Food Security Current Affairs

World Food Prize 2018 awarded to Lawrence Haddad and Dr. David Nabarro

The World Food Prize 2018 was awarded to Lawrence Haddad and Dr. David Nabarro for their individual but complementary global leadership in elevating maternal and child undernutrition within food security. The World Food Prize is most prominent global award for individuals whose breakthrough achievements alleviate hunger and promote global food security. This year’s $250,000 prize will be divided equally between two recipients.

Key Facts

Lawrence Haddad is British economist and food policy researcher and Dr. David Nabarro has worked with the World Health Organization (WHO) and United Nations (UN) on health and hunger issues. Both have dedicated their careers to reducing hunger and malnutrition. Their work has deepened understanding of nutrition’s impact on individual health and also on human capital and economic growth – compelling world leaders to invest in evidence-based solutions. Their work has resulted in reducing world’s number of stunted children by 10 million between 2012 and 2017.

World Food Prize

The prize recognizes achievements of individuals who have advanced human development by improving the quality, quantity, or availability of food in the world. It was conceived in 1986 by Nobel laureate Norman Borlaug (considered as father of the Green Revolution).

The prize is annual award carrying monetary award of $250,000. The prize emphasizes importance of a nutritious and sustainable food supply for all people and is considered as means of establishing role models who would inspire others.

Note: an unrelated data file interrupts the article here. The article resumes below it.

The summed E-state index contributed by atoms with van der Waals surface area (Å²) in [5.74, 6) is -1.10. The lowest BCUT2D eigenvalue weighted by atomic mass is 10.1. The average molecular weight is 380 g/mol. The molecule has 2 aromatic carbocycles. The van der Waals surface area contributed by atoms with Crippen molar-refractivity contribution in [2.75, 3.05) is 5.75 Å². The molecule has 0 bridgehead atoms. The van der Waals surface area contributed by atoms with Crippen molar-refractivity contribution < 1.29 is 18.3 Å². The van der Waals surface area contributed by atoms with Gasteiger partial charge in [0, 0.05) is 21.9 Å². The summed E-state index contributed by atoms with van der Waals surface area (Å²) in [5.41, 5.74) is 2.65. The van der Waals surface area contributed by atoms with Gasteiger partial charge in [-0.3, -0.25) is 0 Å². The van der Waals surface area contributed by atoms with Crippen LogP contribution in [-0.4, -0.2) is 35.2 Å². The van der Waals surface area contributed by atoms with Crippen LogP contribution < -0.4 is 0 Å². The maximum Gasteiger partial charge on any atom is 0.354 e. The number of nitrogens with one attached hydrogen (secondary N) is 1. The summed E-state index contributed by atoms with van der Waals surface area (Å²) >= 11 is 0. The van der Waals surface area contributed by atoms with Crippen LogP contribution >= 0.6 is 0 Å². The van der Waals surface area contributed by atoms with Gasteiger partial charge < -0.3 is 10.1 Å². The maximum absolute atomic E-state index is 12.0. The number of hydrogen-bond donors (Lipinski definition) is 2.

Since its formation, 7 Indians have won it. They are Dr Sanjaya Rajaram (2014), Dr Modadugu Vijay Gupta (2005), Dr Surinder K. Vasal (2000), Dr B. R. Barwale (1998), Dr Gurdev Khush (1996), Dr Verghese Kurien (1989) and Prof. M. S. Swaminathan (1987, he was first recipient of the prize).

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India at risk of food shortage due to climate change: Study    

According to recently published global study, India is among countries which are at greatest risk of food insecurity due to weather extremes caused by climate change. The study had examined how climate change could affect vulnerability of different countries mainly 122 developing and least-developed countries (mostly in Asia, Africa and South America) to food insecurity — when people lack access to sufficient quantity of affordable, nutritious food. It examined projected changes in weather extremes and their implications for freshwater availability and vulnerability to food insecurity.

Key Findings

Climate change caused by 2 degrees Celsius global warming is expected to lead to more extremes of both heavy rainfall and drought, with different effects in different parts of world. Such weather extremes will increase vulnerability to food insecurity. The countries at greatest vulnerability to food insecurity due to climate change are Oman, India, Bangladesh, Saudi Arabia and Brazil.

Global warming is expected to lead to wetter conditions on average causing floods and putting food production at risk. But agriculture may also get harmed by more frequent and prolonged droughts in some areas caused by climate change.

Wetter conditions are expected to have biggest impact in South and East Asia, with most extreme projections suggesting flow of River Ganges could more than double at 2 degrees Celsius global warming. Some areas are projected to see increase in flood event lengths of 4 days or more, particularly India and Bangladesh, for which such increases are projected in all ensemble members to some extent.

The areas worst affected by droughts are expected to be southern Africa and South America – where flows in Amazon River are projected to decline by up to 25%. Some climatic change is already unavoidable, but if global warming is limited to 1.5 degrees Celsius, this vulnerability is projected to remain smaller approximately 76% of developing countries than at 2 degrees Celsius

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